So we all know that things fall.

And most of us think that things fall because of gravity. We learned from Newton that things with “mass” are attracted to each other proportional to their masses and inversely proportional to their distance apart. From Einstein we learned that maybe it’s more complicated than that, having to do with “curved” space. But at any rate, most of us believe that things fall because of a “force” we call ‘gravity.’

But how do we know it isn’t actually fairies?

How do we know that the real explanation of why things fall isn’t that invisible fairies pull them down? Of course you might be skeptical that these fairies really exist—being invisible and, in fact, undetectable to any of our senses. But the same goes for gravity!

No one has ever seen gravity, or heard it, or tasted it, or touched it, or smelled it, or (I would argue) even felt it. (We feel the difficulty of holding something heavy up. But we don’t feel what is making that difficult—the gravity itself—if there is such a thing.) But most of us still believe in gravity.


How can we justify that belief?

How does the evidence we have—the things we can observe with our senses—give us good reason to believe in this thing that we can’t observe with our senses?

But the same goes for nearly everything science tells us about. Science proposes theories to explain things. And those theories inevitably posit the existence of things which are not “observable” to our senses.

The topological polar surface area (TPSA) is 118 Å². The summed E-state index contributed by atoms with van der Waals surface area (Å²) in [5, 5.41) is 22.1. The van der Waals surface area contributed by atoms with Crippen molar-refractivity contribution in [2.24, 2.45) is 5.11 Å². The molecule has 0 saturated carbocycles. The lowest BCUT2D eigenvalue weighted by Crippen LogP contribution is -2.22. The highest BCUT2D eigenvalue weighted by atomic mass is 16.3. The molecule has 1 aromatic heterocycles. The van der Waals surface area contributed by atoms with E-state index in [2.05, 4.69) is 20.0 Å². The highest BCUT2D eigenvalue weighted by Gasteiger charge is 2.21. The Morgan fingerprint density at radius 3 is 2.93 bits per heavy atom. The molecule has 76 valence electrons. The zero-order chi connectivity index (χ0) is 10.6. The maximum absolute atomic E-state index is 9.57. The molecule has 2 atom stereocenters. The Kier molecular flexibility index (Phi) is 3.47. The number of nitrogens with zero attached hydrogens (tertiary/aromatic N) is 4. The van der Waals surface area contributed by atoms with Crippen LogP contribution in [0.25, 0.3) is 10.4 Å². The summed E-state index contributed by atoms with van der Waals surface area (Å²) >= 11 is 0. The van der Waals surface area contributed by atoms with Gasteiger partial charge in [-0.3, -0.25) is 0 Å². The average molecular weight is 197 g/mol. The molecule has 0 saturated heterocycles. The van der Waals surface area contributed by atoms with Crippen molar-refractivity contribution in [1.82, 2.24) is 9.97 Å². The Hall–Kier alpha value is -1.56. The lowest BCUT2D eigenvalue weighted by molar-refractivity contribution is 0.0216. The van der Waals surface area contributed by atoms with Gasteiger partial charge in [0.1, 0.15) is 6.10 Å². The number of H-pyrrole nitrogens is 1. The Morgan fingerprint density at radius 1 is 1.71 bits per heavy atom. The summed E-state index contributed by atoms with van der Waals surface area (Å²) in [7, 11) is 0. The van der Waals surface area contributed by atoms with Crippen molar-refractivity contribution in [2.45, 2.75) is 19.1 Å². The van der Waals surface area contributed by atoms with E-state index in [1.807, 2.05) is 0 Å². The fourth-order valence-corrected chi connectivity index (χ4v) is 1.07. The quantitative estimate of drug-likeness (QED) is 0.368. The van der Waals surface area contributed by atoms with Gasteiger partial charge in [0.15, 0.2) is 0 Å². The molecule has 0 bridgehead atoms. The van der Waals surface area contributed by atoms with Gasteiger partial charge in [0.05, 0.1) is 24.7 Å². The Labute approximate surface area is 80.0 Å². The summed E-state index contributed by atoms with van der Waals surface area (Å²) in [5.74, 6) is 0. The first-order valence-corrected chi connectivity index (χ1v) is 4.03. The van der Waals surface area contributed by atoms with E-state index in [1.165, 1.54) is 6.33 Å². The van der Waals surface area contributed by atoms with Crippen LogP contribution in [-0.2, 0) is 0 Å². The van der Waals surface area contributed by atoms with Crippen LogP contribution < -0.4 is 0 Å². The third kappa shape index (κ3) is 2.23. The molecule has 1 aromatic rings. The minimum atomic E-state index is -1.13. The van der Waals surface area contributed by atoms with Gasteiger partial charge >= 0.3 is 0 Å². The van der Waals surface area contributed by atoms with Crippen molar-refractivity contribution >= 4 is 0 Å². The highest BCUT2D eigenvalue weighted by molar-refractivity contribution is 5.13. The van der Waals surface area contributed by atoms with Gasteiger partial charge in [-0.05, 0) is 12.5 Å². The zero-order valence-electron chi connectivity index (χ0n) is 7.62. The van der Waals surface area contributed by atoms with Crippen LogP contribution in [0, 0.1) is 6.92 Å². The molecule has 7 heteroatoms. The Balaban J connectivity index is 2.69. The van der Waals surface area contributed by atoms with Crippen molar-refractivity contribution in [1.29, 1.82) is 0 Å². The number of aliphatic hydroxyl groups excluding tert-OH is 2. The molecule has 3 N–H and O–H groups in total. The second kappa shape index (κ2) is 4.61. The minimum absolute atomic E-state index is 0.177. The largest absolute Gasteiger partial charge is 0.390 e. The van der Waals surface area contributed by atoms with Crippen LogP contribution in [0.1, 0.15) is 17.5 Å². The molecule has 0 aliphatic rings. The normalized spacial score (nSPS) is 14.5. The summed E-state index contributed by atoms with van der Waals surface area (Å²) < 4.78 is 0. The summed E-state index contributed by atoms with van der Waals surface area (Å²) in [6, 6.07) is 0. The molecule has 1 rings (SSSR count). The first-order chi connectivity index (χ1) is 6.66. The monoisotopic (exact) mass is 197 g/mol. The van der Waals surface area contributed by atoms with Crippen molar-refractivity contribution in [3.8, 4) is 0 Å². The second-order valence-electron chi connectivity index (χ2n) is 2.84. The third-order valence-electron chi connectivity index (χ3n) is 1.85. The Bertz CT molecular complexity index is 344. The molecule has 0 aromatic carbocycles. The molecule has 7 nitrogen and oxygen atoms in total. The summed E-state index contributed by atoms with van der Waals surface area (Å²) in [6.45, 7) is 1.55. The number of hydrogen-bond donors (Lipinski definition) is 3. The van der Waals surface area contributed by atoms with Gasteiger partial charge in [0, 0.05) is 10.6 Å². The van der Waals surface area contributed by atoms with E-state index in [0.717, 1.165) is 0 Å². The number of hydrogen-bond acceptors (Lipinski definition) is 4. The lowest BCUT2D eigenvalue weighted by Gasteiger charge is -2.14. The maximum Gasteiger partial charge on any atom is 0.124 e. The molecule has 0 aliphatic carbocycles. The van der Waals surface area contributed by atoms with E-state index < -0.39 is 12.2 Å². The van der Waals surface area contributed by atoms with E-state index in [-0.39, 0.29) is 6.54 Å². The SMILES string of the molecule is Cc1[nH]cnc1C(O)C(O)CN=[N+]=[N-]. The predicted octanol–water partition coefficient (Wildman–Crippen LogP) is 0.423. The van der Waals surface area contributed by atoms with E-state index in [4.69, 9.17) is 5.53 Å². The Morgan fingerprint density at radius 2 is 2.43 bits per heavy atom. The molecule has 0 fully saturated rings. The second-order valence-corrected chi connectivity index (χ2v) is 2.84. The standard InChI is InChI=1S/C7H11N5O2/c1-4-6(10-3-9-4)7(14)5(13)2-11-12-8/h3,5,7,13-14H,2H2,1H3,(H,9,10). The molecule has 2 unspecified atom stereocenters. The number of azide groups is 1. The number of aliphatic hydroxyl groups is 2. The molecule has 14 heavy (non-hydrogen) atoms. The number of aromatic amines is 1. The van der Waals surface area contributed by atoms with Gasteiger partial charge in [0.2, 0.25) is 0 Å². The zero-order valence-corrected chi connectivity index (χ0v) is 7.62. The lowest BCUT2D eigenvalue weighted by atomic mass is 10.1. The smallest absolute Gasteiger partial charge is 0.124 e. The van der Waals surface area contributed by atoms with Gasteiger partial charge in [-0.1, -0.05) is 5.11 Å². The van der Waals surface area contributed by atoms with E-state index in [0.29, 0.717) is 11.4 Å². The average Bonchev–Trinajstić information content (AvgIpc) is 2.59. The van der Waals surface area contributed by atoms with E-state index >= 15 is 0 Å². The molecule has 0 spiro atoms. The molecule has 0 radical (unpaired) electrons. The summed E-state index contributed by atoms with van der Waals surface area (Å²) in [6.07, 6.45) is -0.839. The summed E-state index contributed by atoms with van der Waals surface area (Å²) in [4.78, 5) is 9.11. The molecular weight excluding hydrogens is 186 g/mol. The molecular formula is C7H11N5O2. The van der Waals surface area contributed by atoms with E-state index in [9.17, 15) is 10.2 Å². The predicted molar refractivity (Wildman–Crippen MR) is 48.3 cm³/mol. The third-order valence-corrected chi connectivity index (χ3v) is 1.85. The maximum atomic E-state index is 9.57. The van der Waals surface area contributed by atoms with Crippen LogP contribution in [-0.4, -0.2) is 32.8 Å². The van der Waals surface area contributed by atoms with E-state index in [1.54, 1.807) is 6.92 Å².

No one has ever seen an electron, a magnetic field, birds evolve from reptiles, the big bang, the motion of tectonic plates, what is going in inside the sun, how granite is formed, etc., etc. (Those who mock religious beliefs on the basis of the observation that they believe in things that we cannot see or otherwise detect with our senses should be aware that by this standard they must also reject pretty much everything science tells us as well.)

Of course the reason we believe in gravity, electrons, magnetic fields, the distant past, dinosaurs, etc., is that the theories according to which these things exist “fits” what we do observe with our senses. What we observe is what we would expect if those theories were true and those things actually exist(ed). And so these theories and their claims that these things exist(ed) explains what we observe.

The gravity theory explains why things fall (and a lot more), the electron theory explains electrical phenomena, magnetic theory explains why those iron filing form that pattern in the presence of a magnet, and the supposition that there were dinosaurs explains all those fossils we find. What we observe is what we would expect to see if the theory were true and those things actually existed. So that seems to give us good reason to believe in the real existence of all those things—even if we can’t see, or taste, or touch, or hear, or smell any of them.

But here’s the enormous fly in the ointment:

For any theory that “fits” what we observe, there are in principle always infinitely many other theories which also fit that evidence just as well. If I design my fairy theory to match the gravity theory—fairies pull things toward each other, proportional to their masses and inversely proportional to their distance apart—the fairy theory will fit all my evidence just as well as the gravity theory.

So how do I know this particular theory—the gravity theory—is the right one, and not another—the fairy theory? How do I know it’s really gravity and not fairies?

This is the fundamental puzzle of Philosophy of Science:

How can we really justify belief in these scientific theories, when we cannot directly observe that they are true or that any of the things they posit actually exist?

I’ve got my own view of how to answer the puzzle, but for now, I’ll just leave you with the puzzle.


-September 2017